How to Care and Grow Echinocactus platyacanthus

To grow this magnificent plant, you have to be cautious. The plant is vulnerable, and you need a lot of care to make it bloom and flourish excellently. The seeds take a long time to fully develop, five years or more to reach the size of a soccer ball, and 20 years to reach the size of a peach ball. You require lots of patience. But, there’s no need to worry. You can acquire a larger version of the plant at your local nursery. The following are some conditions you need to consider when taking care of them:

1. Water

The barrel cactus doesn’t require a lot of water during their growth. But, during the first week of planting or repotting, you need to water it generously. Also, you should water the plant when the soil begins to dry. Also, you should avoid doing it entirely before or during winter. Overwatering the plant would destroy it and make it rot.

2. Light

Succulents love the sun, and the giant barrel cactus is not an exception. Ensure they get enough light, but not too much of it to prevent them from elongating.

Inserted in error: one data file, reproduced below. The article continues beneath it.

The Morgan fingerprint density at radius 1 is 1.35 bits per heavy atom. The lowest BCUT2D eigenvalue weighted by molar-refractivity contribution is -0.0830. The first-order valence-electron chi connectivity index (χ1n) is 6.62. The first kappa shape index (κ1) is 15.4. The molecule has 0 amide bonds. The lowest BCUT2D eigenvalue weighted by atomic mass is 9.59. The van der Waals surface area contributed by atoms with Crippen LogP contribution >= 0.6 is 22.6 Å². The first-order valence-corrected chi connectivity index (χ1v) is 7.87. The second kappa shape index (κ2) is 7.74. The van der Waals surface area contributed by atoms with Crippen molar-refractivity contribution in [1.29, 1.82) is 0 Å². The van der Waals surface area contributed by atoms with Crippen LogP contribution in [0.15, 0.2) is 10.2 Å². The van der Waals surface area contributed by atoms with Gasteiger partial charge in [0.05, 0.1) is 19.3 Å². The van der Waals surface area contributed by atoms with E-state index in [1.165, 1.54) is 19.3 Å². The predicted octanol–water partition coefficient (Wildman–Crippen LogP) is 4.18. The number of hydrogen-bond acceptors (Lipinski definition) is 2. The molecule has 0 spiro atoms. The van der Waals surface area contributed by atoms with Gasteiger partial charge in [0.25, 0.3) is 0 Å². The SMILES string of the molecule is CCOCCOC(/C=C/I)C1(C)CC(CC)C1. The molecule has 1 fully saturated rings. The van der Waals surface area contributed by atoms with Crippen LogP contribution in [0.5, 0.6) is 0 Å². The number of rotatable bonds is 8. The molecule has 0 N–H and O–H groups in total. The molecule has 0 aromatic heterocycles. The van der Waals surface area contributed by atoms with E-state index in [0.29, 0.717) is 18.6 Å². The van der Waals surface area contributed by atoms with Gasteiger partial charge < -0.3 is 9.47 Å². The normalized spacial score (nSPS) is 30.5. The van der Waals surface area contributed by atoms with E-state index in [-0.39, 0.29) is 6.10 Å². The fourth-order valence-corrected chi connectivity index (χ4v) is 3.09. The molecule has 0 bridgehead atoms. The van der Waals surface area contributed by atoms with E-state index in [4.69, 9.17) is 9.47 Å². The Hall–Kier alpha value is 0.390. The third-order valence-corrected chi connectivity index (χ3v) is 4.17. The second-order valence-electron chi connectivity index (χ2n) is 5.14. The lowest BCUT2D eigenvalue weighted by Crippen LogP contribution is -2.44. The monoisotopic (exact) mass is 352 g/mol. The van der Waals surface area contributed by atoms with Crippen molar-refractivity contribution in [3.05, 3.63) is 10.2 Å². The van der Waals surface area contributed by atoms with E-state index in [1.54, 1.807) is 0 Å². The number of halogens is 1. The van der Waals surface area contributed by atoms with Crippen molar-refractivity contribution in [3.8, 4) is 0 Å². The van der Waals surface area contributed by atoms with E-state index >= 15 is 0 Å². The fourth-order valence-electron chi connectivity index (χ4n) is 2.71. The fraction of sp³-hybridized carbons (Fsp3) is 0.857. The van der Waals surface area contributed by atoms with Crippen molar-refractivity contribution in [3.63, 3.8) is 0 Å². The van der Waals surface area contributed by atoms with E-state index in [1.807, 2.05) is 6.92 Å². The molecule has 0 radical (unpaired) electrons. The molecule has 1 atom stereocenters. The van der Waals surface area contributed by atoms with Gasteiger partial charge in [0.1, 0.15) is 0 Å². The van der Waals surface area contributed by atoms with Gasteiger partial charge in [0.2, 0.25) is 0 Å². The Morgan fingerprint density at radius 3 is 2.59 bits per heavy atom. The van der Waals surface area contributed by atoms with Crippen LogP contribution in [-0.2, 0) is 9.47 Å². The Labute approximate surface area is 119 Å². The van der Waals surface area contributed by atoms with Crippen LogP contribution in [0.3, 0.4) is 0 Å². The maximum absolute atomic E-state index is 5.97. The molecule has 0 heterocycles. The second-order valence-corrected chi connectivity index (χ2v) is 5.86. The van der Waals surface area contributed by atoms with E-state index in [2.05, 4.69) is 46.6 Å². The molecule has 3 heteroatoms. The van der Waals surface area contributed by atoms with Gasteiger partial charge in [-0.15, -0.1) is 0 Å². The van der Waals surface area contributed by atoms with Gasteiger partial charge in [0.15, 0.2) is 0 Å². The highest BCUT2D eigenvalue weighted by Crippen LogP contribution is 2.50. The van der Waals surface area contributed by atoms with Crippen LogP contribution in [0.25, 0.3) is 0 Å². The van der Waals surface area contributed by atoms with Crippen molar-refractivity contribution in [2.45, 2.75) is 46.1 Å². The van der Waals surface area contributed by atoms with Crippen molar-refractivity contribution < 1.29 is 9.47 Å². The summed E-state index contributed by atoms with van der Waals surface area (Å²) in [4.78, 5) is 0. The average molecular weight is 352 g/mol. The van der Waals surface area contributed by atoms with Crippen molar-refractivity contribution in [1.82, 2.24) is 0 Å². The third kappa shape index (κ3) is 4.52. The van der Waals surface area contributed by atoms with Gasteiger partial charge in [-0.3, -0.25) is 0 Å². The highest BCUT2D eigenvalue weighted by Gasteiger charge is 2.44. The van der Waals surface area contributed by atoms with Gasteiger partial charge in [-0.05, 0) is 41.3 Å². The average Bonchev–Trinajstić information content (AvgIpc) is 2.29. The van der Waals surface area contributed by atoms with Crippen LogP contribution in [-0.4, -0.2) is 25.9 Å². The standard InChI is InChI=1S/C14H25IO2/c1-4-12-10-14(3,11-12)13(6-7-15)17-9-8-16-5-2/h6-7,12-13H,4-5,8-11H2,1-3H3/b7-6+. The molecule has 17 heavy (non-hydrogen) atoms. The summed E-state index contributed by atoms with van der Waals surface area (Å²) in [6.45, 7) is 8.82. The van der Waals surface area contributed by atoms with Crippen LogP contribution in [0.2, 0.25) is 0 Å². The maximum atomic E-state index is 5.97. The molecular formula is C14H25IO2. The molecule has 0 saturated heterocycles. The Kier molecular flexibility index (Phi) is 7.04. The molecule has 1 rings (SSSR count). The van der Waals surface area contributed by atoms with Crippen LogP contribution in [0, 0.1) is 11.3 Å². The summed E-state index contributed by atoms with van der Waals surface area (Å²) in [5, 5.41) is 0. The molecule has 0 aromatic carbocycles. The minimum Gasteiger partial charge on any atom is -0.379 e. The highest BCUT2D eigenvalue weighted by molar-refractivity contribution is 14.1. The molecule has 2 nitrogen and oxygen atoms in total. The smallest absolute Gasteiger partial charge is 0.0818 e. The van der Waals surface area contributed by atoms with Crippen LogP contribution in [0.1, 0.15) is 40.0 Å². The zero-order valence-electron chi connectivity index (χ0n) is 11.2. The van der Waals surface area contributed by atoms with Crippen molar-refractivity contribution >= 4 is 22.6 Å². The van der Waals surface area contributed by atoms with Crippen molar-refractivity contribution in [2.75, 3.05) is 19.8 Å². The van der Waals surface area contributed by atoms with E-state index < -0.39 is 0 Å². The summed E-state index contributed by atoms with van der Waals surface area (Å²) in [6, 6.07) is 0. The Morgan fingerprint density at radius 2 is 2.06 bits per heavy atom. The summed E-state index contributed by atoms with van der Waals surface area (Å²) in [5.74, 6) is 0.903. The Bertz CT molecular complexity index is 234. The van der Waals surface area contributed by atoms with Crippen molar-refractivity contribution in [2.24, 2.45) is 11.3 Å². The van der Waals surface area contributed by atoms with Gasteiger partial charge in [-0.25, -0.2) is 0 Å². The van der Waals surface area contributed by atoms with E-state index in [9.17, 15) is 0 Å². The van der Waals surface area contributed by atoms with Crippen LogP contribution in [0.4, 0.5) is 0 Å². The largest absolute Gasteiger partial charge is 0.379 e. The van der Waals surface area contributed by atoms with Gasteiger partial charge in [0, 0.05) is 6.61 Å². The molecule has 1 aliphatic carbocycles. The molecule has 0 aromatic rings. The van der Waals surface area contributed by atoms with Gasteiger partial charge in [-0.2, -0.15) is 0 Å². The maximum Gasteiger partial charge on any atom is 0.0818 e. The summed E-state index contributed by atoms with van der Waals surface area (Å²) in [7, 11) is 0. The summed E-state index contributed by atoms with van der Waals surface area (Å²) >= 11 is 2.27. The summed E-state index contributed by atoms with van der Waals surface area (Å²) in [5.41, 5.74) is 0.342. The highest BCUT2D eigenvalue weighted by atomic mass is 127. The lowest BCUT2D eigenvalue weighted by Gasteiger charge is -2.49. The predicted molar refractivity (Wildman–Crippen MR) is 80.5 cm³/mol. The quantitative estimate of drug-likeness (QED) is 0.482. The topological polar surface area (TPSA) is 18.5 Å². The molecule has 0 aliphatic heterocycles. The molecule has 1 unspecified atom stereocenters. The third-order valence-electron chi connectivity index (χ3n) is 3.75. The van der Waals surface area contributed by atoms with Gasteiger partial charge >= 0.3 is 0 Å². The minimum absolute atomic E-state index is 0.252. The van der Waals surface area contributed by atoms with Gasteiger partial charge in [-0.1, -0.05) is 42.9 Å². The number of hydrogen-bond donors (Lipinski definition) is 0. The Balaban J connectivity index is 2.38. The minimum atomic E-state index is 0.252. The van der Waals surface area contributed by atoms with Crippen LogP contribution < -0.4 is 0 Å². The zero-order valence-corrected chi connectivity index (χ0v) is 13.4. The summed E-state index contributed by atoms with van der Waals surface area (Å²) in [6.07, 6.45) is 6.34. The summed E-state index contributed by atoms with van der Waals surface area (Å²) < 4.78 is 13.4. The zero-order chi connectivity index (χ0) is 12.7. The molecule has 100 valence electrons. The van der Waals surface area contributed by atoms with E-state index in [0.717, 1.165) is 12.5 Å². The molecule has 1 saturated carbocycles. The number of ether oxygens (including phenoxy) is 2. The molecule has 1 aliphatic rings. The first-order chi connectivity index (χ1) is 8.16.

3. Soil

A well-draining soil serves plant justice. When planting in a pot, mix compost, a little topsoil, and perlite in the bottom of the container, place sand lastly, water once in a week.

You can also take advantage of this amazing succulent soil we found just for you.

4. Humidity

The giant barrel cactus requires moderate humidity. Exposing the plant to high humidity would make it rot. 

5. Fertilizer

They do not require lots of nutrients to thrive and use low liquid nitrogen fertilizer on the plant. The amount of fertilizer depends on the size of the pot. During summer and spring, fertilize once in a period of 10 to 15 days.

6. Potting

To plant in a pot, ensure that your pot should be larger than the roots balls of the cactus.

If you are replanting, it’s essential to repot every 2-3 years. Lastly, handle it gently when moving to avoid damaging the roots.

Giant Barrel Cactus - Echinocactus Platyacanthus
Top view of giant barrel cactus in a pot @cactolico_

Tips for Planting Indoor Giant Barrel Cactus

You need to be cautious when you opt for this plant as part of your décor. There are lots of dangers involved; hence, little details like the environment, space, and how to take care of it matters. You should place them in a strategic position, to avoid incurring accidents. With the sharp spikes, put them out of reach of children and be careful to avoid being pricked.

Unlike other types of succulents, giant barrel cactus requires extreme care and tolerance. Unfortunately, it’s hard to realize when this plant is experiencing some problems. Giant barrel cactus dies inside out, and it can take you several months before you notice this. Usually, it starts disintegrating from its cores.